is a liberal arts college, not a university. Classes are small and thus we are able to discuss issues and arguments and have a more interactive learning environment. The instructor, therefore, will rarely “lecture” in any traditional sense, since lecturing encourages student passivity, disengagement, and not doing the reading. Morehouse College
- You have excellent texts that are readable, you can learn a lot from, and learn even more from discussing; lecturing, if lecturing summarizes the reading, discourages you from getting the benefits from careful reading. Thus, again, you need to read to be prepared for class.
- We hope that our classroom discussions will go beyond what’s presented in the text: so you will gain a basic understanding of the issues, facts and arguments from the reading and then we will use class time to more deeply process and evaluate these arguments, consider new arguments and engage in other learning activities that you can’t get on your own. You can get these latter benefits only if you have carefully done the reading.
- For a critique of the educational value of lecturing see, “To Lecture or Not to Lecture, an Age-Old Question” at http://www.morehouse.edu/news/archives/001176.html
- Honesty: Any plagiarism or cheating on any assignment – including any extra credit assignments – will immediately result in failing the course: no exceptions, no excuses.
- “The Division of Humanities & Social Sciences at
endorses the highest standards and expectations of academic honesty and integrity. Plagiarism or any other form of academic dishonesty will not be tolerated. Sanctions for violation of these standards include possible suspension or dismissal from the College. It is each student’s responsibility to be familiar with the expected codes of conduct as outlined in the College Catalogue and Student Handbook.” Morehouse College
- Cheating and plagiarism are forms of lying (to the instructor, the school, future teachers and employers, and yourself, among others), theft (of other people’s ideas and words), unfairness (to other students who do the work as they should) and are grounds for failing the course. If you submit a plagiarized paper (e.g., a paper you took in whole or in part from the internet or some other illegitimate source, such as a peer who has had this course before), the instructor (with the help of Turnitin.com) will notice this and you will then fail this course immediately. Although we will discuss this, it is your responsibility to know what plagiarism is.
- Here are some suggestions to avoid plagiarism: do not check the internet for anything related to your papers: instead use the texts required for the course and think for yourself; do not take phrases from the texts; put all of your writings in your own words; do not cut and paste anything from the internet into your paper; do not visit Wikipedia, an extremely unreliable source for academic philosophy; do not take articles from online encyclopedias; do not visit online dictionaries; use an acceptable citation method (e.g., MLA, APA, etc.), which you learned to do in Introductory English courses. If you would like additional sources to learn more about a topic, see the instructor. See Writing Philosophy, Ch. 6, for additional guidance on avoiding plagiarism.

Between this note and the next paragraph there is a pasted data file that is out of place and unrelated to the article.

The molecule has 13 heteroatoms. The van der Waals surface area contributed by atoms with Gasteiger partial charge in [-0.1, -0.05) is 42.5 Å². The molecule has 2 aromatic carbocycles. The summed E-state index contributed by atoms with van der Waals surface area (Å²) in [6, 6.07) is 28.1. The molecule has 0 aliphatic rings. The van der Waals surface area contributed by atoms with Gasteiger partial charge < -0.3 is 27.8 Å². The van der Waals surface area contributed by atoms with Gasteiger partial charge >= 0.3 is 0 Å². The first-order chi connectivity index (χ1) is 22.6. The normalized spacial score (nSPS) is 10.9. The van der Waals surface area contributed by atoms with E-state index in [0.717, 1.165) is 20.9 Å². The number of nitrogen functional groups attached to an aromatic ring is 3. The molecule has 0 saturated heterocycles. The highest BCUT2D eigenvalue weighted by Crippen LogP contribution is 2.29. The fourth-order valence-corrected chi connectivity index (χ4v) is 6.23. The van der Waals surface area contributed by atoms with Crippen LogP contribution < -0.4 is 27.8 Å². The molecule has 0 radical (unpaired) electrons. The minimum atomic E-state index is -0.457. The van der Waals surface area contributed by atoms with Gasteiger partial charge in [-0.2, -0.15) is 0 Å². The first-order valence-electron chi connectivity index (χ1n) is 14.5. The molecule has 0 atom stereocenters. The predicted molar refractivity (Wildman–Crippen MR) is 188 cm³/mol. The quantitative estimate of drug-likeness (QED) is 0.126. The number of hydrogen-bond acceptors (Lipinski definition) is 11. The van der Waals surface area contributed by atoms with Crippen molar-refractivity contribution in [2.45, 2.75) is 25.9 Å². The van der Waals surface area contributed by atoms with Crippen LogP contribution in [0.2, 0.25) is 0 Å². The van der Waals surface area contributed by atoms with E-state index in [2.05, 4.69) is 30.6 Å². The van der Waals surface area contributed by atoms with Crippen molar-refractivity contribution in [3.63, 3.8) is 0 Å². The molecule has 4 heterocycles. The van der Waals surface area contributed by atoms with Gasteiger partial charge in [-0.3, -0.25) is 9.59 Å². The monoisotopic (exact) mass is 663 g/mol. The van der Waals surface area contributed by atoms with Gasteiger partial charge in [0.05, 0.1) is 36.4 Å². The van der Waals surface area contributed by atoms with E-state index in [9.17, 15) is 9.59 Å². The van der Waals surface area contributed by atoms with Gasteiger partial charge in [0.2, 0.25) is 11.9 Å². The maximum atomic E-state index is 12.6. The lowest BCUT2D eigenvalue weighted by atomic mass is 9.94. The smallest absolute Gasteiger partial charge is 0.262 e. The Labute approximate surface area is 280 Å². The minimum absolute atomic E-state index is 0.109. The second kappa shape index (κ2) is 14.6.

- Basic Manners:
- No phone / PDA / I-pod / Sidekick / computer use is permitted after the first 5 minutes of class when students might type assignments into a device. If you use such a device in class, you will be asked to leave as such use is distracting, is disrespectful, and reveals a lack of participation and interest in classroom activities.
- Computers cannot be used in class, even for note-taking, because too many students are unable to resist surfing the internet, checking email, chatting, etc. If you attempt to use a computer, you will be asked to leave.
- No newspapers, magazines or work for other classes: if you wish to work on other classes and do not wish to participate in our class, you will be asked to leave.
- Any students who engage in disruptive and distracting behavior (e.g., non-class-related “private” chatting, etc.) will be asked to leave.
is committed to equal opportunity in education for all students, including those with documented disabilities. Students with disabilities or those who suspect they have a disability must register with the Office of Disability Services (“ODS”) in order to receive accommodations. Students currently registered with the ODS are required to present their Disability Services Accommodation Letter to faculty immediately upon receiving the accommodation. If you have any questions, contact the Office of Disability Services, 104 Morehouse College Hall Annex, Sale , Morehouse College , (404) 215-2636, FAX: (404) 215-2749. , 830 Westview Dr. S.W. , Atlanta GA 30314
- For students who use the services above, it is the students’ responsibility to remind the instructor of any special assistance, testing arrangements, etc. before an exam, assignment, etc.
- The instructor should be informed of medical, family, or other problems that necessitate missing class or that interfere with your work. In addition, students are encouraged to visit with the instructor during his office hours if they are having difficulty reading or understanding the materials presented in class. If you ever have any questions about anything, please just ask!
Assignments and grading:
- “OPS” (Outline, Paraphrase, &/or Summarize the Argument) writing assignments: 25% of grade